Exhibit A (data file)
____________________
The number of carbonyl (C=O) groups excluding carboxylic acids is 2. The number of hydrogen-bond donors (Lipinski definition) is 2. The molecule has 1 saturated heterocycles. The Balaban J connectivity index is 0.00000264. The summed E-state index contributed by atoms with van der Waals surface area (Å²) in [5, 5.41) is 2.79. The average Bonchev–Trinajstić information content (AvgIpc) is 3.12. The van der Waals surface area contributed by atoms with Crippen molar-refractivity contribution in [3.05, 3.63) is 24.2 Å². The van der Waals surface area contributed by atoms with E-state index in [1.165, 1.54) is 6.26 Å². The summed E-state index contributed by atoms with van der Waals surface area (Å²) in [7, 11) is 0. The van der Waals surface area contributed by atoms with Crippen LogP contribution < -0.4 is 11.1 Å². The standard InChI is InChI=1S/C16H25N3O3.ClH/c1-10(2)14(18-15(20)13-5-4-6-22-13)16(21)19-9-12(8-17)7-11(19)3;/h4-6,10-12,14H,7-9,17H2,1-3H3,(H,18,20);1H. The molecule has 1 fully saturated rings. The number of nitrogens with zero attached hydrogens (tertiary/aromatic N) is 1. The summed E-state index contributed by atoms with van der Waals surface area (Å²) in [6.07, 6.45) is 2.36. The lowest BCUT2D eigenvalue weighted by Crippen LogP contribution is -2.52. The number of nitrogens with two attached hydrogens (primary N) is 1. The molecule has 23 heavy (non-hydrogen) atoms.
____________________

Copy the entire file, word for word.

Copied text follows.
The number of carbonyl (C=O) groups excluding carboxylic acids is 2. The number of hydrogen-bond donors (Lipinski definition) is 2. The molecule has 1 saturated heterocycles. The Balaban J connectivity index is 0.00000264. The summed E-state index contributed by atoms with van der Waals surface area (Å²) in [5, 5.41) is 2.79. The average Bonchev–Trinajstić information content (AvgIpc) is 3.12. The van der Waals surface area contributed by atoms with Crippen molar-refractivity contribution in [3.05, 3.63) is 24.2 Å². The van der Waals surface area contributed by atoms with E-state index in [1.165, 1.54) is 6.26 Å². The summed E-state index contributed by atoms with van der Waals surface area (Å²) in [7, 11) is 0. The van der Waals surface area contributed by atoms with Crippen LogP contribution < -0.4 is 11.1 Å². The standard InChI is InChI=1S/C16H25N3O3.ClH/c1-10(2)14(18-15(20)13-5-4-6-22-13)16(21)19-9-12(8-17)7-11(19)3;/h4-6,10-12,14H,7-9,17H2,1-3H3,(H,18,20);1H. The molecule has 1 fully saturated rings. The number of nitrogens with zero attached hydrogens (tertiary/aromatic N) is 1. The summed E-state index contributed by atoms with van der Waals surface area (Å²) in [6.07, 6.45) is 2.36. The lowest BCUT2D eigenvalue weighted by Crippen LogP contribution is -2.52. The number of nitrogens with two attached hydrogens (primary N) is 1. The molecule has 23 heavy (non-hydrogen) atoms.